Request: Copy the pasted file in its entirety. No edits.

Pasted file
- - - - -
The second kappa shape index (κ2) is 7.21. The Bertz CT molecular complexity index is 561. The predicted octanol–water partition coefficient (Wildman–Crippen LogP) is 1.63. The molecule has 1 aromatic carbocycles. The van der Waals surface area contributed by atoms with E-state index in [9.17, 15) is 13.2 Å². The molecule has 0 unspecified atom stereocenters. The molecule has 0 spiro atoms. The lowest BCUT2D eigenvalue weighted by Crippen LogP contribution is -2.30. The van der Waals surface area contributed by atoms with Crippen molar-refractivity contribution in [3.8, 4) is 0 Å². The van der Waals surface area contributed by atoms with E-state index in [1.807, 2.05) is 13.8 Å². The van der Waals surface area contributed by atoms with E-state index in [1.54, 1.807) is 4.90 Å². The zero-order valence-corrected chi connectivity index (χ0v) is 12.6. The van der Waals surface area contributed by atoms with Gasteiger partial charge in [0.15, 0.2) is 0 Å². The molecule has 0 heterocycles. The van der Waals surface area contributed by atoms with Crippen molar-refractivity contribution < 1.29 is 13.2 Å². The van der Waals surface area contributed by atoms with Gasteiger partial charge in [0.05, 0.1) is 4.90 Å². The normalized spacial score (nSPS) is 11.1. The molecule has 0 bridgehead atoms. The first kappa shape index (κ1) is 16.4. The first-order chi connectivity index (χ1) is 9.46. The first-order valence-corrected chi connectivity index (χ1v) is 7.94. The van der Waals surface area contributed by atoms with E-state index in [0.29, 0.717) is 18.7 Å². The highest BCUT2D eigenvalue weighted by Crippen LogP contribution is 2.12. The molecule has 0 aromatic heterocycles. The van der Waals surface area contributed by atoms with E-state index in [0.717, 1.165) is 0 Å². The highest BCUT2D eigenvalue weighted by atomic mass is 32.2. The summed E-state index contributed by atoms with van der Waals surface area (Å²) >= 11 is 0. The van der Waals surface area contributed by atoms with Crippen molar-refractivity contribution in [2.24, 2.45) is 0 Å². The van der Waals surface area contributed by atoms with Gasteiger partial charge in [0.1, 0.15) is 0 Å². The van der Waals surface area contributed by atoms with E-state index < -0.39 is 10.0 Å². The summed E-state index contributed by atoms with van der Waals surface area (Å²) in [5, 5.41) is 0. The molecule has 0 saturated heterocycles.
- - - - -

The second kappa shape index (κ2) is 7.21. The Bertz CT molecular complexity index is 561. The predicted octanol–water partition coefficient (Wildman–Crippen LogP) is 1.63. The molecule has 1 aromatic carbocycles. The van der Waals surface area contributed by atoms with E-state index in [9.17, 15) is 13.2 Å². The molecule has 0 unspecified atom stereocenters. The molecule has 0 spiro atoms. The lowest BCUT2D eigenvalue weighted by Crippen LogP contribution is -2.30. The van der Waals surface area contributed by atoms with Crippen molar-refractivity contribution in [3.8, 4) is 0 Å². The van der Waals surface area contributed by atoms with E-state index in [1.807, 2.05) is 13.8 Å². The van der Waals surface area contributed by atoms with E-state index in [1.54, 1.807) is 4.90 Å². The zero-order valence-corrected chi connectivity index (χ0v) is 12.6. The van der Waals surface area contributed by atoms with Gasteiger partial charge in [0.15, 0.2) is 0 Å². The molecule has 0 heterocycles. The van der Waals surface area contributed by atoms with Crippen molar-refractivity contribution < 1.29 is 13.2 Å². The van der Waals surface area contributed by atoms with Gasteiger partial charge in [0.05, 0.1) is 4.90 Å². The normalized spacial score (nSPS) is 11.1. The molecule has 0 bridgehead atoms. The first kappa shape index (κ1) is 16.4. The first-order chi connectivity index (χ1) is 9.46. The first-order valence-corrected chi connectivity index (χ1v) is 7.94. The van der Waals surface area contributed by atoms with E-state index in [0.29, 0.717) is 18.7 Å². The highest BCUT2D eigenvalue weighted by Crippen LogP contribution is 2.12. The molecule has 0 aromatic heterocycles. The van der Waals surface area contributed by atoms with E-state index in [0.717, 1.165) is 0 Å². The highest BCUT2D eigenvalue weighted by atomic mass is 32.2. The summed E-state index contributed by atoms with van der Waals surface area (Å²) >= 11 is 0. The van der Waals surface area contributed by atoms with Crippen molar-refractivity contribution in [2.24, 2.45) is 0 Å². The van der Waals surface area contributed by atoms with Gasteiger partial charge in [0.1, 0.15) is 0 Å². The van der Waals surface area contributed by atoms with E-state index < -0.39 is 10.0 Å². The summed E-state index contributed by atoms with van der Waals surface area (Å²) in [5, 5.41) is 0. The molecule has 0 saturated heterocycles.